So what’s the flip side? The Library of Alexandria and for that matter, even modern libraries, are built on a model of curation—managed and provided by qualified experts who consider issues of fairness, transparency and other societal values while preserving and presenting information. Google bears no such responsibility by its design. Sure, it can enforce some guardrails in its algorithms and data curation, but by design, it is a reflection of what our society is (or has been) rather than what it should be or what it needs to be. And that’s a big problem because it creates a very potent cycle where we feed our issues into Google and Google keeps giving us that biased view of the world. It is giving us what we want and what we want is not always the right thing for the greater good. Suddenly, there is no easy enemy like Julius Caesar or Ptolemic kings to blame. And for time being, it seems we are stuck with this model. While we can’t go back to the Library of Alexandria, can we envision a better model of information access than “free” and problematic search engines we have? After all, for most of our history, information access has been considered a public good rather than a service that is profit driven, ad supported, and giving people what they want even if that creates disparities, disfranchisement, and desolation of democracy.

Cite this article in APA as: Shah, C. (2022, September 30). Information access’s changing models from the Library of Alexandria to Google. Information Matters, Vol. 2, Issue 9. https://informationmatters.org/2022/09/information-accesss-changing-models-from-the-library-of-congress-to-google/

Author

  • Chirag Shah

    Dr. Chirag Shah is a Professor in Information School, an Adjunct Professor in Paul G. Allen School of Computer Science & Engineering, and an Adjunct Professor in Human Centered Design & Engineering (HCDE) at University of Washington (UW). He is the Founding Director of InfoSeeking Lab and the Founding Co-Director of RAISE, a Center for Responsible AI. He is also the Founding Editor-in-Chief of Information Matters. His research revolves around intelligent systems. On one hand, he is trying to make search and recommendation systems smart, proactive, and integrated. On the other hand, he is investigating how such systems can be made fair, transparent, and ethical. The former area is Search/Recommendation and the latter falls under Responsible AI. They both create interesting synergy, resulting in Human-Centered ML/AI.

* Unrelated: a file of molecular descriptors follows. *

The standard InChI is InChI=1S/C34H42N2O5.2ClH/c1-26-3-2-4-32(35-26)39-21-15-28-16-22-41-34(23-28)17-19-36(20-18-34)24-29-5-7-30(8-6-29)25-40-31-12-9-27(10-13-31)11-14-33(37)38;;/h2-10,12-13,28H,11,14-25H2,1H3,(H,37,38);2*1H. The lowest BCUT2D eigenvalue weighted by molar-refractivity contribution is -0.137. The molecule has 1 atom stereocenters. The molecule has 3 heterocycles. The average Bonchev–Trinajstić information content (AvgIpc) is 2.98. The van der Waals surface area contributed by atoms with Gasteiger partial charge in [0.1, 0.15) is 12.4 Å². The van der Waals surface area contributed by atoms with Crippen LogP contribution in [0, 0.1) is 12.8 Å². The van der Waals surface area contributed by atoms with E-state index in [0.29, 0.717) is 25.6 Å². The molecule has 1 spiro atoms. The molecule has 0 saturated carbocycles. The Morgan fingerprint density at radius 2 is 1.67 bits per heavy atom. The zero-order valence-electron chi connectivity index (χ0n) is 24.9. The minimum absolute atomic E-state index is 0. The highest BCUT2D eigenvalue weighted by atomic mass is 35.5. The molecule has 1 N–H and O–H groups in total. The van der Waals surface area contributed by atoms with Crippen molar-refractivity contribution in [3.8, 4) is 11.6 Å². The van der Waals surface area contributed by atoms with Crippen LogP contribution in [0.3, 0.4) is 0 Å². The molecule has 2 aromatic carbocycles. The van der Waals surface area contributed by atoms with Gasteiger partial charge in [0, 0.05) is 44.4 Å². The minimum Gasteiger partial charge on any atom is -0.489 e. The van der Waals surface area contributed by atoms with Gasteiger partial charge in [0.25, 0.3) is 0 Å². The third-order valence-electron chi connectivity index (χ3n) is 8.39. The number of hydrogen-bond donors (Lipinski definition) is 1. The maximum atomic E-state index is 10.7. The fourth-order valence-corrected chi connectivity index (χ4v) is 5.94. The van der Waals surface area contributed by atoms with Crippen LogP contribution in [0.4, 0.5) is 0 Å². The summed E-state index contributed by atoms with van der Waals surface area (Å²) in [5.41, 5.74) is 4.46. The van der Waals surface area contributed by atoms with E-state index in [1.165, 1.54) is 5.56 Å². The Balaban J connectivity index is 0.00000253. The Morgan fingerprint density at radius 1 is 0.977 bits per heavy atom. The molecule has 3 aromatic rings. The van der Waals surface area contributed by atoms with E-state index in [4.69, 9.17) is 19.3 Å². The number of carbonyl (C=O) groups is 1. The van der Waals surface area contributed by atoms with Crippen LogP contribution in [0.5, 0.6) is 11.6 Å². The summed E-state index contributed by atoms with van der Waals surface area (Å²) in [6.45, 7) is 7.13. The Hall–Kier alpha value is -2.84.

Chirag Shah

Dr. Chirag Shah is a Professor in Information School, an Adjunct Professor in Paul G. Allen School of Computer Science & Engineering, and an Adjunct Professor in Human Centered Design & Engineering (HCDE) at University of Washington (UW). He is the Founding Director of InfoSeeking Lab and the Founding Co-Director of RAISE, a Center for Responsible AI. He is also the Founding Editor-in-Chief of Information Matters. His research revolves around intelligent systems. On one hand, he is trying to make search and recommendation systems smart, proactive, and integrated. On the other hand, he is investigating how such systems can be made fair, transparent, and ethical. The former area is Search/Recommendation and the latter falls under Responsible AI. They both create interesting synergy, resulting in Human-Centered ML/AI.